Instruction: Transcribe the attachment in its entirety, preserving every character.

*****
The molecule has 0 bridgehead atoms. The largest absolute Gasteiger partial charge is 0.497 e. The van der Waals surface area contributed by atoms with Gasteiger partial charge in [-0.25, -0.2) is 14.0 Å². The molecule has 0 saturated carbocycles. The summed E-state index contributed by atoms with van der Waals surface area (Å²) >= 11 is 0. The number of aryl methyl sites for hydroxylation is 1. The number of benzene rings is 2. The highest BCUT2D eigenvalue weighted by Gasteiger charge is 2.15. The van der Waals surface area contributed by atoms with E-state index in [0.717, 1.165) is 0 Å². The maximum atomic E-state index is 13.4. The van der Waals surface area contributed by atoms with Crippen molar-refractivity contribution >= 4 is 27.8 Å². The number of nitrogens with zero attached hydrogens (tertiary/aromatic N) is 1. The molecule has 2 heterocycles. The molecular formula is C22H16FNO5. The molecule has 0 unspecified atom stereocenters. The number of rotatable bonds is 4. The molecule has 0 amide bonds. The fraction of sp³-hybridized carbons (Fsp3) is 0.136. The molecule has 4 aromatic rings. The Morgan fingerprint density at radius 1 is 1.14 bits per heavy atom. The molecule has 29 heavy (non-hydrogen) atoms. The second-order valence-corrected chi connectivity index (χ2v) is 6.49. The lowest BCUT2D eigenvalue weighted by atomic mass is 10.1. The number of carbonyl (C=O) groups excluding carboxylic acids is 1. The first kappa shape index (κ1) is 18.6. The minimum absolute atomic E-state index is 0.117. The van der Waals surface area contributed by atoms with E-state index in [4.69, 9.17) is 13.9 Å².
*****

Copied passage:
The molecule has 0 bridgehead atoms. The largest absolute Gasteiger partial charge is 0.497 e. The van der Waals surface area contributed by atoms with Gasteiger partial charge in [-0.25, -0.2) is 14.0 Å². The molecule has 0 saturated carbocycles. The summed E-state index contributed by atoms with van der Waals surface area (Å²) >= 11 is 0. The number of aryl methyl sites for hydroxylation is 1. The number of benzene rings is 2. The highest BCUT2D eigenvalue weighted by Gasteiger charge is 2.15. The van der Waals surface area contributed by atoms with E-state index in [0.717, 1.165) is 0 Å². The maximum atomic E-state index is 13.4. The van der Waals surface area contributed by atoms with Crippen molar-refractivity contribution >= 4 is 27.8 Å². The number of nitrogens with zero attached hydrogens (tertiary/aromatic N) is 1. The molecule has 2 heterocycles. The molecular formula is C22H16FNO5. The molecule has 0 unspecified atom stereocenters. The number of rotatable bonds is 4. The molecule has 0 amide bonds. The fraction of sp³-hybridized carbons (Fsp3) is 0.136. The molecule has 4 aromatic rings. The Morgan fingerprint density at radius 1 is 1.14 bits per heavy atom. The molecule has 29 heavy (non-hydrogen) atoms. The second-order valence-corrected chi connectivity index (χ2v) is 6.49. The lowest BCUT2D eigenvalue weighted by atomic mass is 10.1. The number of carbonyl (C=O) groups excluding carboxylic acids is 1. The first kappa shape index (κ1) is 18.6. The minimum absolute atomic E-state index is 0.117. The van der Waals surface area contributed by atoms with E-state index in [4.69, 9.17) is 13.9 Å².